“I met Nyerere, and he was an avid reader. I shook hands with Kibaki when he was the chancellor of MMUST, and Kibaki loved reading.

“I never met Thabo Mbeki when he came to Nairobi, although I saw a picture of him buying books at Prestige Bookshop in Nairobi, a bookshop that I also go to. Of course, Mandela was one of the best readers. So just look at that and see what reading can do.”

Odeo said 43 schools have benefitted from ALP since 2021. Three community libraries have also been set up. The books that have been shared out are 47,000.

“If we have what we hope to get this week, the number will come up to about 70 (schools),” he said.

Echoing at what Prof Gudu said, he reinforced the power in books. “Books have a lot of impact, so it’s something that’s good to do.”

“In Bungoma, the schools that have benefitted are sharing the good news about improved performance in English, so you can see what these books are doing.”

Odeo said the culture of reading keeps children away from mischief. It can also minimise mental health issues, he said.

“We want to rope in the county government like Rongo University has done and also the national government,” he said.


Next on stage was the African Library Project’s founder, Chris Bradshaw, from the U. She came in singing Them Mushroom’s ‘Jambo Bwana’ song.

After singing the common chorus lyrics, she got stuck, letting the Kenyan delegates and the audience in general help her out.

“We are proud to partner with Rongo University and Kibabii University. And we are so impressed by your mission of providing community service and honoured that you’re doing it by creating libraries in your counties,” she said, leading applause for them.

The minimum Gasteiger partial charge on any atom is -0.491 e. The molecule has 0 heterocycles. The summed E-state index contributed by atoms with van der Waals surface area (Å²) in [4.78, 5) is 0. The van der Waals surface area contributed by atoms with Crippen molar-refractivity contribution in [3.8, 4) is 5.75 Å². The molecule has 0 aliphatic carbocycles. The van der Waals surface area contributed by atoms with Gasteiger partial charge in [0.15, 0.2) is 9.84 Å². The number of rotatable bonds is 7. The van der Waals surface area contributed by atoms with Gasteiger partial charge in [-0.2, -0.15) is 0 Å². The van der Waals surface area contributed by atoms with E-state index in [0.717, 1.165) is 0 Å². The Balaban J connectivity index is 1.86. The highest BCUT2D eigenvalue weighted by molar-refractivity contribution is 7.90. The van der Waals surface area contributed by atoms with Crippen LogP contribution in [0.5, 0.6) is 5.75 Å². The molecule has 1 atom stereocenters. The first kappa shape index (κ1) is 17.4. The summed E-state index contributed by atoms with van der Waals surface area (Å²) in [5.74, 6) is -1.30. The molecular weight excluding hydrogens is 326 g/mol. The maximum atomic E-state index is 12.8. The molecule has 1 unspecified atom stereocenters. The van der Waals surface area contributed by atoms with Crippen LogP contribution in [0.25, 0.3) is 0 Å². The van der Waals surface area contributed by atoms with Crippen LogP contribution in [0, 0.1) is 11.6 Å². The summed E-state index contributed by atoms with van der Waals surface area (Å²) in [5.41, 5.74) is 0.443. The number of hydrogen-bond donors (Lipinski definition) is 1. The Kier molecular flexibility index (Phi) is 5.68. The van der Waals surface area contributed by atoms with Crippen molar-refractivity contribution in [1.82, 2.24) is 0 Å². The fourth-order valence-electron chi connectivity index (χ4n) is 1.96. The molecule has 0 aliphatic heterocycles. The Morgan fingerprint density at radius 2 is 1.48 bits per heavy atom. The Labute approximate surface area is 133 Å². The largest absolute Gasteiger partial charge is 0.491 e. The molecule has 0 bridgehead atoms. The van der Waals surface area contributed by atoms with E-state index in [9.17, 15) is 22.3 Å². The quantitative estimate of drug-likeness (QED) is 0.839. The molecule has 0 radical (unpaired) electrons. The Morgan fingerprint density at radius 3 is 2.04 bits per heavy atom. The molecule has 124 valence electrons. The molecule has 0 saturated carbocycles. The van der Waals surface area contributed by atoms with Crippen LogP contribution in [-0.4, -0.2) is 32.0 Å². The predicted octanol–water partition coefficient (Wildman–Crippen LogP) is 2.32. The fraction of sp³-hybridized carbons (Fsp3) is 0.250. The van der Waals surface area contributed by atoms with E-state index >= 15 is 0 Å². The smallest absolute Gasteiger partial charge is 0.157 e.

“Today, we are celebrating 20 years of the African Library Project, and 4,000 libraries that are going to be shipped this week, and we’re serving more than 4 million readers on the continent.” 

Shaw questioned the readership of teacher librarians as they grew up. But she spared them, implying they might have grown up in an environment where books were out of their vicinity. Nonetheless, she implored them to create a readership habit among their students.

“While in the library, smile because it signifies that you care about them and you want to help and in that way, you’re such an important piece of the chain of literacy,” she said.

Various reports have said that many people found solace in books after being forced to stay indoors during the Covid-19 pandemic.

Krish Nachnani, one of the guests from US, was no exception. He amused many when he greeted the audience with “Habari Zenyu.” 

“It was during the Covid-19 pandemic that I realised the true value of holding a physical book in hand,” he said.

Pupils from Assar Johansson school were invited for edutainment. With their “open a book” poem, these glowing pupils presented the top benefits of reading.

Migori county director of education Rose Odhiambo was speechless for a while. “Yeah, I’m trying to bring myself together because I can’t believe what I’m seeing today, it’s quite humbling,” she said.

She also had her own history that reflected how the reading culture propagated her to where she is today.

“I had a lot of interest in biology but it took the hand of my brother to get me here. He bought one book all the way from Maralal, where he was working,” she said.

“As I speak to you now, I can proudly tell you that’s the book that pushed me to be a professor in criminology and parasitology.”

While reading speech on behalf of the governor, she applauded the efforts made by Rongo University and ALP for organising such an eventful and memorable summit.